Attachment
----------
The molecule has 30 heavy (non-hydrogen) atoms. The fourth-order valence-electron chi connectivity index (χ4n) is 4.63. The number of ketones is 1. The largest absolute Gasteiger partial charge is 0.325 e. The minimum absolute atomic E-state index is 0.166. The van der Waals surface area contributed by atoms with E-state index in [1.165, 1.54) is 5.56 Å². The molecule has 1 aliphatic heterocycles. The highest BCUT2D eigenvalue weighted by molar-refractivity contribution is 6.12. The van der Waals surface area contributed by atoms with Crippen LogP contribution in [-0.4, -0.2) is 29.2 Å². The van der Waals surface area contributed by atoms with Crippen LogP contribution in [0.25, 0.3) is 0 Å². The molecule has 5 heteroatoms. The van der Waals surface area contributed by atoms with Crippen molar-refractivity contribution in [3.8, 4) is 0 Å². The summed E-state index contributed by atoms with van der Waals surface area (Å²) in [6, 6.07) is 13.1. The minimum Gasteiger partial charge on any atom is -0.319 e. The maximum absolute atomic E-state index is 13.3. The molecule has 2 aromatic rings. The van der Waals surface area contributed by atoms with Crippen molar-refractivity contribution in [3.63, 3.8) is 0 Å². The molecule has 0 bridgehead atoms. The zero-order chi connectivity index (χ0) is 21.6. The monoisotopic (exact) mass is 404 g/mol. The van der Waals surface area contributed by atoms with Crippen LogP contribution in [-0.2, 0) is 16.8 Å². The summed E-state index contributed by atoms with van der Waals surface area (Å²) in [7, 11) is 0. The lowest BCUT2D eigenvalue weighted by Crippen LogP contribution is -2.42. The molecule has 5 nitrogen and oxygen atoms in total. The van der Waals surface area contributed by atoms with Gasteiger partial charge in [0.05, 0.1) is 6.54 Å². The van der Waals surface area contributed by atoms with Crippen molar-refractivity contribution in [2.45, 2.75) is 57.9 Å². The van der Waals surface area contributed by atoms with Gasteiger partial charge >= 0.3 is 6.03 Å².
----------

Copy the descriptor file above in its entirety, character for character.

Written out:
The molecule has 30 heavy (non-hydrogen) atoms. The fourth-order valence-electron chi connectivity index (χ4n) is 4.63. The number of ketones is 1. The largest absolute Gasteiger partial charge is 0.325 e. The minimum absolute atomic E-state index is 0.166. The van der Waals surface area contributed by atoms with E-state index in [1.165, 1.54) is 5.56 Å². The molecule has 1 aliphatic heterocycles. The highest BCUT2D eigenvalue weighted by molar-refractivity contribution is 6.12. The van der Waals surface area contributed by atoms with Crippen LogP contribution in [-0.4, -0.2) is 29.2 Å². The van der Waals surface area contributed by atoms with Crippen LogP contribution in [0.25, 0.3) is 0 Å². The molecule has 5 heteroatoms. The van der Waals surface area contributed by atoms with Crippen molar-refractivity contribution in [3.8, 4) is 0 Å². The summed E-state index contributed by atoms with van der Waals surface area (Å²) in [6, 6.07) is 13.1. The minimum Gasteiger partial charge on any atom is -0.319 e. The maximum absolute atomic E-state index is 13.3. The molecule has 2 aromatic rings. The van der Waals surface area contributed by atoms with Crippen molar-refractivity contribution in [3.63, 3.8) is 0 Å². The molecule has 0 bridgehead atoms. The zero-order chi connectivity index (χ0) is 21.6. The monoisotopic (exact) mass is 404 g/mol. The van der Waals surface area contributed by atoms with Crippen LogP contribution in [-0.2, 0) is 16.8 Å². The summed E-state index contributed by atoms with van der Waals surface area (Å²) in [7, 11) is 0. The lowest BCUT2D eigenvalue weighted by Crippen LogP contribution is -2.42. The molecule has 5 nitrogen and oxygen atoms in total. The van der Waals surface area contributed by atoms with Gasteiger partial charge in [0.05, 0.1) is 6.54 Å². The van der Waals surface area contributed by atoms with Crippen molar-refractivity contribution in [2.45, 2.75) is 57.9 Å². The van der Waals surface area contributed by atoms with Gasteiger partial charge >= 0.3 is 6.03 Å².